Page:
Eckleberry-Hunt says people often feel exhausted after a breakup. “They feel completely sick inside and like they are losing their minds. Their worlds are turned upside down.”
Here are some other breakup symptoms, according to Eckleberry-Hunt:
Our experts weigh in, offering nine tips for coping with your breakup.
1. Take care of your mental and physical health
Hartman says to make time for activities that make you feel good and help maintain your physical, mental, and emotional health. This could include spending time outdoors, engaging in physical activity, getting enough sleep, eating a balanced diet, attending counseling sessions or therapy appointments, and seeking support from family members or friends.
She adds that it’s also important to practice self-care by remembering to do things you truly enjoy, i.e., reading books, listening to music, taking walks, or participating in hobbies like painting or drawing.
2. Talk about your feelings
Another important post-breakup task, according to Hartman, is expressing your emotions in a healthy way.
“Talk with someone you trust, such as a friend or family member, or reach out to a therapist if necessary. Writing down your thoughts and feelings can also be helpful in helping you to process the breakup and make sense of the emotions that come up,” she says.
3. Take things one day at a time
We love this one.
“Don’t expect too much from yourself during this difficult period,” Hartman says. “Be mindful of how much you are taking on emotionally, and try not to rush the healing process. Recognize that it takes time for wounds to heal, so don’t pressure yourself into getting over it quickly.”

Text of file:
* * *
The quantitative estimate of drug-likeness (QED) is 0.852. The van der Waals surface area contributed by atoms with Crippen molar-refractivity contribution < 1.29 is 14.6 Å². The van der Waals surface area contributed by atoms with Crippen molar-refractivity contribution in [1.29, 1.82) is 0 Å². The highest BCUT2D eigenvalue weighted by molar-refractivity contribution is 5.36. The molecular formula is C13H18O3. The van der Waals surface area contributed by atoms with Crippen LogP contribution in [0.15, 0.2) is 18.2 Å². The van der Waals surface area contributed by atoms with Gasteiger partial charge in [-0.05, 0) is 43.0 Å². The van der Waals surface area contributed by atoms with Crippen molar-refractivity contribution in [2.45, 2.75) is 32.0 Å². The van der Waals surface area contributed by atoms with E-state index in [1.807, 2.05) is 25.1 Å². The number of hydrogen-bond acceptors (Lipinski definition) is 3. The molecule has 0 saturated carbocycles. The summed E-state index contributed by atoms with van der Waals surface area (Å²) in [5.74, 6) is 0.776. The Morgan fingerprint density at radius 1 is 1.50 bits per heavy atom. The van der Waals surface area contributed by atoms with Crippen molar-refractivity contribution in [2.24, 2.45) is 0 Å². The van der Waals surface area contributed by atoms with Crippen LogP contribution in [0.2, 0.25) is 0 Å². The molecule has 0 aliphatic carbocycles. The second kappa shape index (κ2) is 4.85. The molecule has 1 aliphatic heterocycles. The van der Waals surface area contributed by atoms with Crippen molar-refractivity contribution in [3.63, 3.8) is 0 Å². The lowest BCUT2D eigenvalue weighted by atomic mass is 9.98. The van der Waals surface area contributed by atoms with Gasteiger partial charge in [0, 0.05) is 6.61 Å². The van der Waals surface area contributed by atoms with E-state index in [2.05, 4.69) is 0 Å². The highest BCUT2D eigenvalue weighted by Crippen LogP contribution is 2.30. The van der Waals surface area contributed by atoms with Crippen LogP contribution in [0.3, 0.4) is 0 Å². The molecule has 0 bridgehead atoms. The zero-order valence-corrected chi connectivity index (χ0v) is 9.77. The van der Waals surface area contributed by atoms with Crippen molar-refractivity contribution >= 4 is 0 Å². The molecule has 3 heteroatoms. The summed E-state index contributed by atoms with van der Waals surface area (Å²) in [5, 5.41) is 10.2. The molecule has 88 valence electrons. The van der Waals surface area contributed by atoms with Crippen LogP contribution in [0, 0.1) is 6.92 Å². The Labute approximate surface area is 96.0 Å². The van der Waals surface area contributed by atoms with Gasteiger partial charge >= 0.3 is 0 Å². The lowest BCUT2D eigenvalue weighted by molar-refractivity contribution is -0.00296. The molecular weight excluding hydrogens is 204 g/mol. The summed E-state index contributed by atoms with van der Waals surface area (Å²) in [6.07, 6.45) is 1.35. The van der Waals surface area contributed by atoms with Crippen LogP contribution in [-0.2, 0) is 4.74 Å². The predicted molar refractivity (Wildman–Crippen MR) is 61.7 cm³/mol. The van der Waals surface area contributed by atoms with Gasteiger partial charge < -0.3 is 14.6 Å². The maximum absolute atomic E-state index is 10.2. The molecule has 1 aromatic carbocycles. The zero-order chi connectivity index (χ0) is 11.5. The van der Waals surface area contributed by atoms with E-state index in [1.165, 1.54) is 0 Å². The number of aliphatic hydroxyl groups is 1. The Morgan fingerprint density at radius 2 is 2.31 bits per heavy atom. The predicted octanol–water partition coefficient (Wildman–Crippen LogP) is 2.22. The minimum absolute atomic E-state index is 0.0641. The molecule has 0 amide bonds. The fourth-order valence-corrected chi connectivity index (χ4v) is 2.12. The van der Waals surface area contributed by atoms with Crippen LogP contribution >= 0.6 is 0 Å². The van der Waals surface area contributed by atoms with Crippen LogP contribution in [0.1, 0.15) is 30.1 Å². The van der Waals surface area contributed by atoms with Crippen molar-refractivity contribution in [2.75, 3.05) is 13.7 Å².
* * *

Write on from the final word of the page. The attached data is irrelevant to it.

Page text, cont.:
4. Exercise even though you don’t feel like it
“Get up and move,” Eckleberry-Hunt says. “This is based on science and will help you feel better.”
Remember that balance is key, though. Don’t overwork yourself in the gym in order to avoid the present moment. Instead, find ways to move around, even if small, to get your blood flowing. For example, yoga can be calming and may help with anxiety too.
5. Journal even though you won’t feel like doing this either
Eckleberry-Hunt understands you may not feel like it, but she still encourages people to journal and write about how they’re feeling and doing.
“Write about goals. Hold yourself accountable to those goals. Argue your negative self-talk. This is also a great reminder when you have written facts that you need to be reminded of later when you are re-writing history about your ex.”
Good point. Nostalgia can be a cute little liar.